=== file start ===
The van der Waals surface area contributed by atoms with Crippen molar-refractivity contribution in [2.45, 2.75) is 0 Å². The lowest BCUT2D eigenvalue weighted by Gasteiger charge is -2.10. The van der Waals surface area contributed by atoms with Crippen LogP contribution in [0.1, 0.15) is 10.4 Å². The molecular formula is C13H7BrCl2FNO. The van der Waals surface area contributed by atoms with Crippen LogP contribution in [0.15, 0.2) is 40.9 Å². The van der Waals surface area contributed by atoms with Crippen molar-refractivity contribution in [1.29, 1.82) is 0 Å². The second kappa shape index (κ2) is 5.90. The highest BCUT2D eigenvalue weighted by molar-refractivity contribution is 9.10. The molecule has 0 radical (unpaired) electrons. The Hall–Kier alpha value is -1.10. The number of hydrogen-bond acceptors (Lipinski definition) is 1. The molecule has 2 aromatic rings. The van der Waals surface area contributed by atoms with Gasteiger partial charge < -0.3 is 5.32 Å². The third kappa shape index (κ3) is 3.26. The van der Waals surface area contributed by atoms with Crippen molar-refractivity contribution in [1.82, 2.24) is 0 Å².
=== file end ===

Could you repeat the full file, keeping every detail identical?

The van der Waals surface area contributed by atoms with Crippen molar-refractivity contribution in [2.45, 2.75) is 0 Å². The lowest BCUT2D eigenvalue weighted by Gasteiger charge is -2.10. The van der Waals surface area contributed by atoms with Crippen LogP contribution in [0.1, 0.15) is 10.4 Å². The molecular formula is C13H7BrCl2FNO. The van der Waals surface area contributed by atoms with Crippen LogP contribution in [0.15, 0.2) is 40.9 Å². The van der Waals surface area contributed by atoms with Crippen molar-refractivity contribution in [1.29, 1.82) is 0 Å². The second kappa shape index (κ2) is 5.90. The highest BCUT2D eigenvalue weighted by molar-refractivity contribution is 9.10. The molecule has 0 radical (unpaired) electrons. The Hall–Kier alpha value is -1.10. The number of hydrogen-bond acceptors (Lipinski definition) is 1. The molecule has 2 aromatic rings. The van der Waals surface area contributed by atoms with Gasteiger partial charge < -0.3 is 5.32 Å². The third kappa shape index (κ3) is 3.26. The van der Waals surface area contributed by atoms with Crippen molar-refractivity contribution in [1.82, 2.24) is 0 Å².